Now, you might argue that one is a concert, and the other a play. But to that I say, the two honestly have a lot more in common than you might think, which I'll be tackling on a point by point basis. But first, let's start out with the plot. And yes, despite being a concert, Babymetal's shows oftentimes include storyline elements which carry over from show to show, and this one was no different. While Hamilton may follow the story of the title character's life and his involvement in the Revolutionary War and the subsequent development of the American government, Legend Metal Galaxy sets us off on an adventure as we follow Babymetal on their journey traveling the Metal Galaxy in order to acquire both the light force and the dark force and ultimately become The One.

The two shows are even split up into two distinct halves, with the first half of Hamilton focusing on the Revolutionary War aspect, and the second half with his governmental duties, while Babymetal's show is in fact split into two different nights, where the first night saw them exploring the light side of the Metal Galaxy, and night two the dark side. So already we can see the similarities from a narrative perspective between these two wildly different shows.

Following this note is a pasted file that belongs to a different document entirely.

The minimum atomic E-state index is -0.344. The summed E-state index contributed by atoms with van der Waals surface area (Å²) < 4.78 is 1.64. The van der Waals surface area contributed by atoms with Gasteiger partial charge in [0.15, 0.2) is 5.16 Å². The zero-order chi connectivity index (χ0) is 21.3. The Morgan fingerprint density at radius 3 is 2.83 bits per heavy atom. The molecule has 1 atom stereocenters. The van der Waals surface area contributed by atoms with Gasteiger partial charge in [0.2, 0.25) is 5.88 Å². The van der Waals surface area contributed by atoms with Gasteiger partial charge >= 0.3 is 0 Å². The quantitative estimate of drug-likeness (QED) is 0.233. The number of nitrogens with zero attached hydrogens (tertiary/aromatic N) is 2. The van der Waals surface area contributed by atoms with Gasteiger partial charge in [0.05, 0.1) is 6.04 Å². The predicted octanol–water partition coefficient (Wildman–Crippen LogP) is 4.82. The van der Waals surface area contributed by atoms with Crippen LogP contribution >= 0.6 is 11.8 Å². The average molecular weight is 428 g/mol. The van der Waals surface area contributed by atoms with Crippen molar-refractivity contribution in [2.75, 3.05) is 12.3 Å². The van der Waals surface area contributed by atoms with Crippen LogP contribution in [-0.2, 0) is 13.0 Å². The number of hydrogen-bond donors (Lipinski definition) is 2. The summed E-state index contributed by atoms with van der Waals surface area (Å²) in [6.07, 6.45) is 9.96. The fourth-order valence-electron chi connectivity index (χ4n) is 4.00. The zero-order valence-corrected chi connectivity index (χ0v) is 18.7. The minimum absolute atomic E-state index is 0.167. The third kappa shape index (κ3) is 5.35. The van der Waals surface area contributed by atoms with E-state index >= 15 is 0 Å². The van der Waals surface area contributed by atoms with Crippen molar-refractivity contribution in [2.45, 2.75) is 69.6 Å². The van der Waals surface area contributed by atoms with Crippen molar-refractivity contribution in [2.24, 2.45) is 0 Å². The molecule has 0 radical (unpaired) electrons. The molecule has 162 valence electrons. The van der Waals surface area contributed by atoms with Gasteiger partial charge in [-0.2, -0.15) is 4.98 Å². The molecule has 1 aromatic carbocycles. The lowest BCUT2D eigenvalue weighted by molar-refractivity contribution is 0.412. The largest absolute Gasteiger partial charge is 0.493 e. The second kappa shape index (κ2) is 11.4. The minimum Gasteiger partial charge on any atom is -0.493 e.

But even beyond the story, the two shows also present an expanded and revolving cast of characters. In Hamilton, we meet a great many number of historical figures that he encounters along the way. But one of the things I love about Babymetal is that, over the years, the cast of characters in their own storyline has continued to expand, and they're on full display in Legend Metal Galaxy. In addition to our stars Su-metal and Moametal, they've brought along on this latest journey their three rotating backup dancers, the Avengers, their live backing bands the Kami Band and their newly introduced counterparts, the Gods of the West, a surprise return of the Babybones, and guest pre-recorded appearances by F. Hero and the "Winterland Metal Warrior" Joakim Brodén.

But speaking of the pre-recorded aspect of those last two, one other element to the Hamilton release that I've seen some people argue should qualify it as a movie is the fact that it also includes rehearsal footage edited in to help give it a more cinematic feel and offer angles that they wouldn't otherwise be able to capture while filming in front of a live audience. Well, Legend Metal Galaxy also includes this element, and not just with the performances from Joakim and F. Hero. The backing visuals quite often feature pre-recorded elements as well, such as when we see Su-metal commanding the audience with her eyes and her fingers during Distortion, and that's not to mention Future Metal, which is an entirely pre-recorded opening to the whole show.